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Hindsight is a marvellous superpower, and one much in evidence as the countdown begins to the first rugby Test match between the Springboks and British & Irish Lions in a little over a week.

There is no disputing that the timing of this much-anticipated sporting event, which only takes place every 12 years, has turned out to be terrible. Not only has it coincided with the peak of the third — and in many ways most challenging — wave of the Covid-19 pandemic, but SA has chosen to reveal the most repulsive of its ugly sides just as the eyes of the sporting world are focused on us.

The Covid- and lockdown-battered SA tourism and hospitality industry was never going to benefit much materially from a Lions tour with games played in empty stadiums and foreign visitors few and far between, but the marketing opportunity to entice post-pandemic tourists should have been worth something.

Until, that is, instead of African sunsets and game reserve safaris, the reports and images beamed back to the UK and Ireland became dominated by hospitals bursting at the seams with Covid-19 patients, a Springbok squad decimated by the virus and in quarantine, and major shopping centres being looted and burnt by rampaging mobs, with the SA government apparently powerless to stop it.

As recently as a couple of months ago, it was by no means certain that the 2021 Lions tour to SA would go ahead as planned. There was a strong push for it to be postponed or for the games to be moved to the UK, where they seemed more likely to take place in front of fans. But postponement was impractical due to packed international Test schedules, and with the second Covid-19 wave having subsided and SA’s belated vaccination programme starting to get off the ground, there seemed some justification for hope.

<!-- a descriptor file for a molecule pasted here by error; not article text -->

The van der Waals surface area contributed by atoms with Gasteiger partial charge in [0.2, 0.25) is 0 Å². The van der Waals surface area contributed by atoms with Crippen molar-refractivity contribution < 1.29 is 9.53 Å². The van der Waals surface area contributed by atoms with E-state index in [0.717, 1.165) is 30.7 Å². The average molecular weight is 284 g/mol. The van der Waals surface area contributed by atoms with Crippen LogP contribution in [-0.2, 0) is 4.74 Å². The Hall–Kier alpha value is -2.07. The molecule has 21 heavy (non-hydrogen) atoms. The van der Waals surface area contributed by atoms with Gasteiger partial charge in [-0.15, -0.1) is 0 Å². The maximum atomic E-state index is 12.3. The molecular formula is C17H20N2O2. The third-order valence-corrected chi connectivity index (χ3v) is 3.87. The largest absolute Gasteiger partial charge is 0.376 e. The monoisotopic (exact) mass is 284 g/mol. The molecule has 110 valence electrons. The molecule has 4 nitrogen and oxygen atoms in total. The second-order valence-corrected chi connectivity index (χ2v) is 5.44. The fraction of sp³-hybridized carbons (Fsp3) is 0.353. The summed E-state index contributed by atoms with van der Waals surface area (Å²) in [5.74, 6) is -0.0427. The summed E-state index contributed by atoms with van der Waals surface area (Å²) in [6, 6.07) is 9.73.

So much for that; fate has no truck with hope. Like the organisers of the already once postponed Tokyo Olympics, having taken the plunge for better or worse, SA Rugby has had to watch its worst nightmare unfold before it. With the benefit of hindsight, this tour should not have taken place. But hindsight is annoyingly scarce when it’s needed most — before key decisions are made — and with the die cast, neither the game’s administrators nor the teams have much choice but to make the best of poor circumstances.

Barring further calamity — a statement that can no longer be made with the confidence of the past — next Saturday’s Test will take place as scheduled in Cape Town. It will be one to remember, albeit for the wrong reasons. A fan-free stadium and undercooked Springbok team is unlikely to make for a spectacle that will delight SA fans, but it will be a rugby Test on SA soil, the first in more months than many Covid-befuddled brains can remember.

That has some value in itself; a reminder that this too shall pass. Stand-in Springbok coach Rassie Erasmus (real coach Jacques Nienaber is among those having to self-isolate after testing positive for Covid-19) is confident that most of the SA players who are in quarantine will be back in time for Saturday’s game, though the loss of game time and contact practice will doubtless take their toll.

With so much uncertainty still surrounding both the course of the third Covid wave and the waves of violent unrest and looting that have weighed so heavily on Gauteng, the jury must remain out on whether the second and third Tests can take place in the economic hub at the end of the month and in early August. Given that television revenues are the only real fan-based source of income for this tour, it would seem logical to play these games elsewhere in the country if the civil unrest in particular is not firmly under control by then, with Cape Town and Gqeberha the most obvious contenders.

As luck would have it, playing all three Tests at sea level rather than at Gauteng’s energy-sapping altitude will remove the one remaining advantage the Springboks may have had over the visitors. Then again, luck has been as scarce as hindsight is common in SA of late.

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